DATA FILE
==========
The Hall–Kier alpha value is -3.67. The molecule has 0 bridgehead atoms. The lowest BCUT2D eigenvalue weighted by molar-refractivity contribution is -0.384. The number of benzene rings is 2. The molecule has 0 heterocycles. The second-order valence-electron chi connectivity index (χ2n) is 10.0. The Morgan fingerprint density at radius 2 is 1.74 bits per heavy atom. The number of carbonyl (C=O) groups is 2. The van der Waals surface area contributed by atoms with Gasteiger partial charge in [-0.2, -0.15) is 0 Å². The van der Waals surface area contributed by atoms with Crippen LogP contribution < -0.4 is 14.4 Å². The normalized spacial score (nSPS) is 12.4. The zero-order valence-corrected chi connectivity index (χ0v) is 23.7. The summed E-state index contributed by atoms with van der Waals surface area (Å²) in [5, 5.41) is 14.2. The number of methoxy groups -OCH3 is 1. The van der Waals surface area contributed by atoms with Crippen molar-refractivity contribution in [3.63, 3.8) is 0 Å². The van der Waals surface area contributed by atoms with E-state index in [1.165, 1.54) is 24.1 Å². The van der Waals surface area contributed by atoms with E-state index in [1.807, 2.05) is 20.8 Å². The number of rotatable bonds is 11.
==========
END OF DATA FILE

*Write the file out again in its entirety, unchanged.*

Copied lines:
The Hall–Kier alpha value is -3.67. The molecule has 0 bridgehead atoms. The lowest BCUT2D eigenvalue weighted by molar-refractivity contribution is -0.384. The number of benzene rings is 2. The molecule has 0 heterocycles. The second-order valence-electron chi connectivity index (χ2n) is 10.0. The Morgan fingerprint density at radius 2 is 1.74 bits per heavy atom. The number of carbonyl (C=O) groups is 2. The van der Waals surface area contributed by atoms with Gasteiger partial charge in [-0.2, -0.15) is 0 Å². The van der Waals surface area contributed by atoms with Crippen LogP contribution < -0.4 is 14.4 Å². The normalized spacial score (nSPS) is 12.4. The zero-order valence-corrected chi connectivity index (χ0v) is 23.7. The summed E-state index contributed by atoms with van der Waals surface area (Å²) in [5, 5.41) is 14.2. The number of methoxy groups -OCH3 is 1. The van der Waals surface area contributed by atoms with Crippen molar-refractivity contribution in [3.63, 3.8) is 0 Å². The van der Waals surface area contributed by atoms with E-state index in [1.165, 1.54) is 24.1 Å². The van der Waals surface area contributed by atoms with E-state index in [1.807, 2.05) is 20.8 Å². The number of rotatable bonds is 11.